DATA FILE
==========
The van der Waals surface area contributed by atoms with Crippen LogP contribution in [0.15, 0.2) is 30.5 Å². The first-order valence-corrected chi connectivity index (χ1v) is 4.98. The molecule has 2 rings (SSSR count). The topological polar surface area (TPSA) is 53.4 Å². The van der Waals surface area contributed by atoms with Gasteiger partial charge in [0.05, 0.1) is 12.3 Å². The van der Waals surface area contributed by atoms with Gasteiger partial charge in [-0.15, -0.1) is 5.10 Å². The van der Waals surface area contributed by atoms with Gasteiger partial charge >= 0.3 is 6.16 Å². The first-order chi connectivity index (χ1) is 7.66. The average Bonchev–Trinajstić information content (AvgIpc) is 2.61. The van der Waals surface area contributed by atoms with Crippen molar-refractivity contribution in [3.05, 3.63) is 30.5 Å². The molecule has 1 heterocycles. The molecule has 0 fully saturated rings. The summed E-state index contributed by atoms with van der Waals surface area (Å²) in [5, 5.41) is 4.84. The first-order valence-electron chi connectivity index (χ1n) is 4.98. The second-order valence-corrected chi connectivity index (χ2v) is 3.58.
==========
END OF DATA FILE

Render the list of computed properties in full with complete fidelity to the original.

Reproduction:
The van der Waals surface area contributed by atoms with Crippen LogP contribution in [0.15, 0.2) is 30.5 Å². The first-order valence-corrected chi connectivity index (χ1v) is 4.98. The molecule has 2 rings (SSSR count). The topological polar surface area (TPSA) is 53.4 Å². The van der Waals surface area contributed by atoms with Gasteiger partial charge in [0.05, 0.1) is 12.3 Å². The van der Waals surface area contributed by atoms with Gasteiger partial charge in [-0.15, -0.1) is 5.10 Å². The van der Waals surface area contributed by atoms with Gasteiger partial charge >= 0.3 is 6.16 Å². The first-order chi connectivity index (χ1) is 7.66. The average Bonchev–Trinajstić information content (AvgIpc) is 2.61. The van der Waals surface area contributed by atoms with Crippen molar-refractivity contribution in [3.05, 3.63) is 30.5 Å². The molecule has 1 heterocycles. The molecule has 0 fully saturated rings. The summed E-state index contributed by atoms with van der Waals surface area (Å²) in [5, 5.41) is 4.84. The first-order valence-electron chi connectivity index (χ1n) is 4.98. The second-order valence-corrected chi connectivity index (χ2v) is 3.58.